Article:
Notes on my reading:
Claudia Rankine’s book Citizen is a collection of prose poems. In preparation for writing this book, Rankine asked her friends to recall moments when racism interrupted their everyday lives. At first, friends demurred but in the following days, the stories came and kept coming. These stories are embedded throughout Citizen.
Because of your elite status from a year’s worth of travel,
you have already settled into your window seat on United
Airlines, when the girl and her mother arrive at your row.
The girl, looking over at you, tells her mother, these are
our seats, but this is not what I expected. The mother’s
response is barely audible – I see, she says. I’ll sit in the
The book also ruminates on news-making stories such as Hurricane Katrina and on news-making people such as Serena Williams, Trayvon Martin, and the Jena Six. One of the poems, called “Stop-and-Frisk” has a haunting refrain: “And you are not the guy and still you fit the description because there is only one guy who is always the guy fitting the description.”
I had some trouble digging into the more abstract sections – they may take some re-reading to fully ingest and I’ve been out of practice in reading poetry. The poems about the microaggressions were the most immediately accessible and memorable. I learned about the term microaggressions only in the past couple of years. For me, the concept and term has helped me understand the toll of everyday small prejudiced acts and words on people of color and other marginalized groups.
In my last review of Coates’ book Between the World and Me, I voiced some of my resignation about the common futility of trying to change closed minds. Jenny of Reading the End commented: “I try to frame it to myself this way: Even if I’m not changing hearts and minds (which I know that I am not), I am at least maybe showing the person that they will experience social consequences (even just minor ones, like being embarrassed for a minute) if they say their racist shit in public.” Citizen has several examples where the silence of a white witnessing friend can inflict as much pain as the person being racist. So while resigned to the intractability of some opinions, I should not be resigned to silence.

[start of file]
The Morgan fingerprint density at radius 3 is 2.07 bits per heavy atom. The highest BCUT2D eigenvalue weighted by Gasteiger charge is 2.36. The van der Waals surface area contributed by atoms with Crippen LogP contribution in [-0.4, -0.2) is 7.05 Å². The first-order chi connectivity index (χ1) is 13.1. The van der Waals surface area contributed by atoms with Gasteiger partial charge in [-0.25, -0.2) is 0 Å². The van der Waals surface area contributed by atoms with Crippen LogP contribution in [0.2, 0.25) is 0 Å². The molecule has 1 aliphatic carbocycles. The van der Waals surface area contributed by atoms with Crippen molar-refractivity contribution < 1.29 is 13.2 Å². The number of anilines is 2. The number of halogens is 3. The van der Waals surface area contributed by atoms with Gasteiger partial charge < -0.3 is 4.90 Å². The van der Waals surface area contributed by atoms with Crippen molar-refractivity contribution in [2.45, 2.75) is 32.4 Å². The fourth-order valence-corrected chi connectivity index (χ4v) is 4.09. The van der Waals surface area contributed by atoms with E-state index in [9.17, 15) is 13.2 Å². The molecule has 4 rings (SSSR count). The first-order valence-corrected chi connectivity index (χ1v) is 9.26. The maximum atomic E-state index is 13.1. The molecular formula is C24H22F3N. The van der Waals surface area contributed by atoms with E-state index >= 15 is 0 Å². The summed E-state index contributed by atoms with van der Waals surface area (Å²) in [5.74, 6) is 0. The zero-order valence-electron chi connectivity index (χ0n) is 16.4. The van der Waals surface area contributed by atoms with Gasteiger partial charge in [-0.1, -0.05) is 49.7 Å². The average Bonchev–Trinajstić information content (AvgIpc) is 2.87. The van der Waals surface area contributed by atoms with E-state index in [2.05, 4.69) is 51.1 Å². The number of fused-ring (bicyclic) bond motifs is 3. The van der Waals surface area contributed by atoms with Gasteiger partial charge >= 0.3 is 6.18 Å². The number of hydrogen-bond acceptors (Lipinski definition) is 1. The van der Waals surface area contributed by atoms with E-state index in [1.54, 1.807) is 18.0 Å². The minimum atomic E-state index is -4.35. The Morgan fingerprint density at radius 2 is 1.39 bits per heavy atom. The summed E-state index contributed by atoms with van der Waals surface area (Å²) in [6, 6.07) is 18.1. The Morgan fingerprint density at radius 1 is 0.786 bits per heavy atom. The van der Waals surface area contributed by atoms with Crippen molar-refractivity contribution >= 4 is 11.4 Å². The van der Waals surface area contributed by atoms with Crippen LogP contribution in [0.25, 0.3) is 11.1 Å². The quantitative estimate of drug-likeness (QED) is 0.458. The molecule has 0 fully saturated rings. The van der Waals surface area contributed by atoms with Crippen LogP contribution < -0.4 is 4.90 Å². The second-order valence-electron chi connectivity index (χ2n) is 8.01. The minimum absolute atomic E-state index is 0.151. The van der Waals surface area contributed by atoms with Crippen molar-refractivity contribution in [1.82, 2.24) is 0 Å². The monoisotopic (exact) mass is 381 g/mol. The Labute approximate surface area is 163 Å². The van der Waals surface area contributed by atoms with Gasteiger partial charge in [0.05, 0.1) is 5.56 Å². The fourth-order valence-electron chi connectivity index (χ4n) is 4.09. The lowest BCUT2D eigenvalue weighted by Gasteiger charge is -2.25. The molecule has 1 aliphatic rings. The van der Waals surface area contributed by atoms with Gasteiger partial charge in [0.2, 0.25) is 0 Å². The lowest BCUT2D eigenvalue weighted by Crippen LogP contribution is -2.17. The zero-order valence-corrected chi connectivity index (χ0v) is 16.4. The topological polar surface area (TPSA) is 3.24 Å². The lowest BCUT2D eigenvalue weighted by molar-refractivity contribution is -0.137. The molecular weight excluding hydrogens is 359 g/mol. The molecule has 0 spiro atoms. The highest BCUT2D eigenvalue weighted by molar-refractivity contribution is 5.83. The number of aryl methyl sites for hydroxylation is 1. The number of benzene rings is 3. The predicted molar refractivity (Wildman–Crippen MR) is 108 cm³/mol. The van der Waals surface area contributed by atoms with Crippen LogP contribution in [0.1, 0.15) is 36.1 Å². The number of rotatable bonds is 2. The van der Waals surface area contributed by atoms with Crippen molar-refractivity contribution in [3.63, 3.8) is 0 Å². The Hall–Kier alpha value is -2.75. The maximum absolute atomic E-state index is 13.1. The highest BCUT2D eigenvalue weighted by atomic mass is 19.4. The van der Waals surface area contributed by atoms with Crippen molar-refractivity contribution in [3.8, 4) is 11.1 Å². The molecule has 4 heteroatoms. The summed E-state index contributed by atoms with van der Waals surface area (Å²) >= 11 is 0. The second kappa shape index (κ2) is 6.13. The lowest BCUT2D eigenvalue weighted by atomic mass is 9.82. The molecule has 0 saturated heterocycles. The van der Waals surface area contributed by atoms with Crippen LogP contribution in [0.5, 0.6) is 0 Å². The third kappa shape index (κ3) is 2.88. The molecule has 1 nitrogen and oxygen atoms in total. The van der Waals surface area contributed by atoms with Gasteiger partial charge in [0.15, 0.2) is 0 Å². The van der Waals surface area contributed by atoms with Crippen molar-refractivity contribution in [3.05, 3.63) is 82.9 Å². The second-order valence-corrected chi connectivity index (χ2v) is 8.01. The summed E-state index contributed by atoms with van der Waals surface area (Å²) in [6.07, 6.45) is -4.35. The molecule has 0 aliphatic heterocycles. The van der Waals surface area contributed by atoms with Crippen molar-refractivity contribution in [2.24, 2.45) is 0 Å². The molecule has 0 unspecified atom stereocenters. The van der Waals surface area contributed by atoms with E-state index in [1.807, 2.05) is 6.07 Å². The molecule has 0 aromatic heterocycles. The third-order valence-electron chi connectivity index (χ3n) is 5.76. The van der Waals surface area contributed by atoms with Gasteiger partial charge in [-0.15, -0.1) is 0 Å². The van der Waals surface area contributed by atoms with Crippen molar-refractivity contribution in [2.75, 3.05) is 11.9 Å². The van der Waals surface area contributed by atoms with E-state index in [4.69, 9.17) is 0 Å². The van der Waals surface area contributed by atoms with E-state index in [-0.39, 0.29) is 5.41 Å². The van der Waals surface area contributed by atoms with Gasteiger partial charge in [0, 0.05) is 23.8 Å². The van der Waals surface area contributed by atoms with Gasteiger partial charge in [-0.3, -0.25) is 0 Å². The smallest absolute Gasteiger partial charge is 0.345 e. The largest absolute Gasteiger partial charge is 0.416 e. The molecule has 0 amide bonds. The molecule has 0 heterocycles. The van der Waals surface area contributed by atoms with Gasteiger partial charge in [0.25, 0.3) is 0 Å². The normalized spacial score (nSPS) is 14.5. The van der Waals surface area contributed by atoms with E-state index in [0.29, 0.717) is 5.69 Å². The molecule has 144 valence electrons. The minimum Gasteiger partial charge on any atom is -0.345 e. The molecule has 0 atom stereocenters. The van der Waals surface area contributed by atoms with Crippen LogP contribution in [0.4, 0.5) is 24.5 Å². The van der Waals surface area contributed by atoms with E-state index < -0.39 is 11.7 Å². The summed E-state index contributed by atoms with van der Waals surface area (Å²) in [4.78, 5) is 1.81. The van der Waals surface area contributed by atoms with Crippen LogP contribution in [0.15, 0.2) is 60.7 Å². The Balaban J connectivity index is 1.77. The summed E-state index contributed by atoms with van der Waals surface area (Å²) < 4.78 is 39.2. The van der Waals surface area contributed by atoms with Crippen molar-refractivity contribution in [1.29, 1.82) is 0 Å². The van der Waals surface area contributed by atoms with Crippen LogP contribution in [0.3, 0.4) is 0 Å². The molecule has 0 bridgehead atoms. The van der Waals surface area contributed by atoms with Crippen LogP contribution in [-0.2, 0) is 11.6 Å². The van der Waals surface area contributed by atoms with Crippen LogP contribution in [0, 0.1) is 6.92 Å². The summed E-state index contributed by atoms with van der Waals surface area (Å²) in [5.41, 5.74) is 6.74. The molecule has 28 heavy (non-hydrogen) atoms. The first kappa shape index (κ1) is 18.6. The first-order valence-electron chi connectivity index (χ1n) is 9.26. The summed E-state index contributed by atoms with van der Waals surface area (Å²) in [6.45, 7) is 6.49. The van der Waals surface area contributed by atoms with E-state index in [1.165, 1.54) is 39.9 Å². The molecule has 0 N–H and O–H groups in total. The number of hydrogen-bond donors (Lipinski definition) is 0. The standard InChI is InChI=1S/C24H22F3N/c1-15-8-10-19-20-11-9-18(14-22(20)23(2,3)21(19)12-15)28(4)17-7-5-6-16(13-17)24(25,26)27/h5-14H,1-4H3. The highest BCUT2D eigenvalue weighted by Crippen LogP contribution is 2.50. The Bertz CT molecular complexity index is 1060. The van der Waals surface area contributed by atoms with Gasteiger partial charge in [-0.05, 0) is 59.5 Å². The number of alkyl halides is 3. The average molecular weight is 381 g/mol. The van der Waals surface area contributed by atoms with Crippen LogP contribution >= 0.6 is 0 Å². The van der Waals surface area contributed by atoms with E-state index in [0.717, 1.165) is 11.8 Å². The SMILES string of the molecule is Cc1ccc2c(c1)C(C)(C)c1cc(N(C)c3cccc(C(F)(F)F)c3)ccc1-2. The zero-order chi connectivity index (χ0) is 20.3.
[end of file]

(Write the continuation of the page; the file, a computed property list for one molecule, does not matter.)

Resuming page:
The words of Citizen are powerful and beautiful – the piece called “Making Room” is especially lovely. The words are interspersed with selected works of art as if in dialogue. Speaking of art, I was surprised that the piece shown on the cover was made in 1993. The hoodie is so freighted with meaning now; the provocative choice of this image definitely made me curious to read the book, especially when I recognized Claudia Rankine’s name from my English major days.
I read Citizen last September while also reading Coates’ Between the World and Me. I didn’t plan it that way, but it ended up being a great reading experience to go between these two different voices and perspectives on what it means to be black in America. I also saw Claudia Rankine read from Citizen at the National Book Festival last September, which helped me better get inside one of the more abstract poems.
After the tragic Charleston shootings last summer, the pastor of my church called on the congregation to enter into a season of prayer for racial justice and reconciliation, as a first step toward figuring out what we can do to be partners in reconciliation. We especially focused on the passage Isaiah 58:6,9b-12. At the end of summer, some of us gathered after church to share our thoughts and reflections. Being a bookish congregation, someone recommended Michelle Alexander’s The New Jim Crow and I recommended Coates’ and Rankine’s books. My pastor quoted Coates in a sermon later that fall, which was exciting. I’m not sure what will be the next step in this vision for our congregation, but I’m hopeful.
Excerpts from others’ reviews:
Books, Time and Silence – “Every word of Citizen, every image, beats you round the head saying ‘this is my world, this is my world’, challenging you to overlook it.”
Estella’s Revenge – “Moments that will jar and enlighten…render the reader uncomfortable, sorrowful, thankful.”
Runestone review by Deziree Brown – “Her relentless authenticity makes readers’ skin crawl. No matter how the reader identifies, Rankine forces the reader to encounter the shame and profiling black bodies endure through her use of simple language.”
Stefani Cox – “What I think is important though is that Rankine is saying all of this through prose poetry, which lets the rant flow and settle into your brain in little pieces that each deserve their own time to be processed.”